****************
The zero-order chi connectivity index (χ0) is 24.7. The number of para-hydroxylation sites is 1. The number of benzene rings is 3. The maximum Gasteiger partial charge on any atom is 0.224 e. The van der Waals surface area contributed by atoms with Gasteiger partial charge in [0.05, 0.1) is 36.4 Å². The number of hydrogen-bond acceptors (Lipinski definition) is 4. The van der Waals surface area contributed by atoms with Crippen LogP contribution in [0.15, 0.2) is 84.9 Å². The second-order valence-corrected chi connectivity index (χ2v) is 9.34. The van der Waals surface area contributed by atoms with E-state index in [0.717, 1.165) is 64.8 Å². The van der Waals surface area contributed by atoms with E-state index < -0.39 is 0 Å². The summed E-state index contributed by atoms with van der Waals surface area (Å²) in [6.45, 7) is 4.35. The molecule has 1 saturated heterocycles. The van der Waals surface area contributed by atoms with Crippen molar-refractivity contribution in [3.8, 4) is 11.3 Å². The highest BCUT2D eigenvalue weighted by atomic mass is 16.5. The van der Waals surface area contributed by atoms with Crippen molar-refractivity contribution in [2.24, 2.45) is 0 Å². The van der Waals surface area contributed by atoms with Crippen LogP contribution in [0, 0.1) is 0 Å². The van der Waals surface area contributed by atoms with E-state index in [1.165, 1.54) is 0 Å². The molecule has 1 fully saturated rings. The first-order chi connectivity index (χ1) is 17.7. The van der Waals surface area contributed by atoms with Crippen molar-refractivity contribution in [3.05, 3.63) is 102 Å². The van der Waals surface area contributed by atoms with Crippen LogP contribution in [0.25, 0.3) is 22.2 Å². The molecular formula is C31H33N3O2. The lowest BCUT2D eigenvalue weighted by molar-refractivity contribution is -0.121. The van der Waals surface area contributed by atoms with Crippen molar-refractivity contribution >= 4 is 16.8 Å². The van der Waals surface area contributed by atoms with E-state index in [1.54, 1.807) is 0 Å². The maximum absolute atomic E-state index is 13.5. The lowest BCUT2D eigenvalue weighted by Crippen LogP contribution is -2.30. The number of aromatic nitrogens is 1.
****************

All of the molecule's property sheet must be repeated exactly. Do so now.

The zero-order chi connectivity index (χ0) is 24.7. The number of para-hydroxylation sites is 1. The number of benzene rings is 3. The maximum Gasteiger partial charge on any atom is 0.224 e. The van der Waals surface area contributed by atoms with Gasteiger partial charge in [0.05, 0.1) is 36.4 Å². The number of hydrogen-bond acceptors (Lipinski definition) is 4. The van der Waals surface area contributed by atoms with Crippen LogP contribution in [0.15, 0.2) is 84.9 Å². The second-order valence-corrected chi connectivity index (χ2v) is 9.34. The van der Waals surface area contributed by atoms with E-state index in [0.717, 1.165) is 64.8 Å². The van der Waals surface area contributed by atoms with E-state index < -0.39 is 0 Å². The summed E-state index contributed by atoms with van der Waals surface area (Å²) in [6.45, 7) is 4.35. The molecule has 1 saturated heterocycles. The van der Waals surface area contributed by atoms with Crippen molar-refractivity contribution in [3.8, 4) is 11.3 Å². The highest BCUT2D eigenvalue weighted by atomic mass is 16.5. The van der Waals surface area contributed by atoms with Crippen molar-refractivity contribution in [2.24, 2.45) is 0 Å². The van der Waals surface area contributed by atoms with Crippen LogP contribution in [0, 0.1) is 0 Å². The van der Waals surface area contributed by atoms with E-state index in [1.165, 1.54) is 0 Å². The molecule has 1 fully saturated rings. The first-order chi connectivity index (χ1) is 17.7. The van der Waals surface area contributed by atoms with Crippen molar-refractivity contribution in [3.05, 3.63) is 102 Å². The van der Waals surface area contributed by atoms with Crippen LogP contribution in [0.25, 0.3) is 22.2 Å². The molecular formula is C31H33N3O2. The lowest BCUT2D eigenvalue weighted by molar-refractivity contribution is -0.121. The van der Waals surface area contributed by atoms with Crippen molar-refractivity contribution >= 4 is 16.8 Å². The van der Waals surface area contributed by atoms with E-state index in [1.54, 1.807) is 0 Å². The maximum absolute atomic E-state index is 13.5. The lowest BCUT2D eigenvalue weighted by Crippen LogP contribution is -2.30. The number of aromatic nitrogens is 1.